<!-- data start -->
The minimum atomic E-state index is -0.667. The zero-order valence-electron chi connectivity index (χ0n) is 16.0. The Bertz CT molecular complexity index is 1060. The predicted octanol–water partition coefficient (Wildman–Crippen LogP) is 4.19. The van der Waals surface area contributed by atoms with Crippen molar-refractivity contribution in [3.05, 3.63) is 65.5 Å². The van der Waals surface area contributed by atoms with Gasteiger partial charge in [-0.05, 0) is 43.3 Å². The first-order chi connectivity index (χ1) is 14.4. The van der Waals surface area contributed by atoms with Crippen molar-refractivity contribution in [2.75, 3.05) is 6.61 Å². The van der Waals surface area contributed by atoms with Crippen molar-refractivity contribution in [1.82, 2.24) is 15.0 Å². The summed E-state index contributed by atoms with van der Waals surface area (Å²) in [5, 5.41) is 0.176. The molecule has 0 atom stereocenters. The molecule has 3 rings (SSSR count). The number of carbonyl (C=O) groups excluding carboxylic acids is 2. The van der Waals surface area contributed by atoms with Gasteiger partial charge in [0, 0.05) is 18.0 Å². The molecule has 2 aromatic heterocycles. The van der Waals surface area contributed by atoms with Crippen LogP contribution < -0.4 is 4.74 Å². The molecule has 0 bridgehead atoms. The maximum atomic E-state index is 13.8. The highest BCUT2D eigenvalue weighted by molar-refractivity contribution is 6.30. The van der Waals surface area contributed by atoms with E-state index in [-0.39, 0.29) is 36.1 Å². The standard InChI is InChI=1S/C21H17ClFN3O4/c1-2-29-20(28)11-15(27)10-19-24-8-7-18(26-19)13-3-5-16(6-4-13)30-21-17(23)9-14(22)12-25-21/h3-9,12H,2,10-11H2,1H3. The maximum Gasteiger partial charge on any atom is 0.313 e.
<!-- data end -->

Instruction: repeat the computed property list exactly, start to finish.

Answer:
The minimum atomic E-state index is -0.667. The zero-order valence-electron chi connectivity index (χ0n) is 16.0. The Bertz CT molecular complexity index is 1060. The predicted octanol–water partition coefficient (Wildman–Crippen LogP) is 4.19. The van der Waals surface area contributed by atoms with Crippen molar-refractivity contribution in [3.05, 3.63) is 65.5 Å². The van der Waals surface area contributed by atoms with Gasteiger partial charge in [-0.05, 0) is 43.3 Å². The first-order chi connectivity index (χ1) is 14.4. The van der Waals surface area contributed by atoms with Crippen molar-refractivity contribution in [2.75, 3.05) is 6.61 Å². The van der Waals surface area contributed by atoms with Crippen molar-refractivity contribution in [1.82, 2.24) is 15.0 Å². The summed E-state index contributed by atoms with van der Waals surface area (Å²) in [5, 5.41) is 0.176. The molecule has 0 atom stereocenters. The molecule has 3 rings (SSSR count). The number of carbonyl (C=O) groups excluding carboxylic acids is 2. The van der Waals surface area contributed by atoms with Gasteiger partial charge in [0, 0.05) is 18.0 Å². The molecule has 2 aromatic heterocycles. The van der Waals surface area contributed by atoms with Crippen LogP contribution < -0.4 is 4.74 Å². The molecule has 0 bridgehead atoms. The maximum atomic E-state index is 13.8. The highest BCUT2D eigenvalue weighted by molar-refractivity contribution is 6.30. The van der Waals surface area contributed by atoms with E-state index in [-0.39, 0.29) is 36.1 Å². The standard InChI is InChI=1S/C21H17ClFN3O4/c1-2-29-20(28)11-15(27)10-19-24-8-7-18(26-19)13-3-5-16(6-4-13)30-21-17(23)9-14(22)12-25-21/h3-9,12H,2,10-11H2,1H3. The maximum Gasteiger partial charge on any atom is 0.313 e.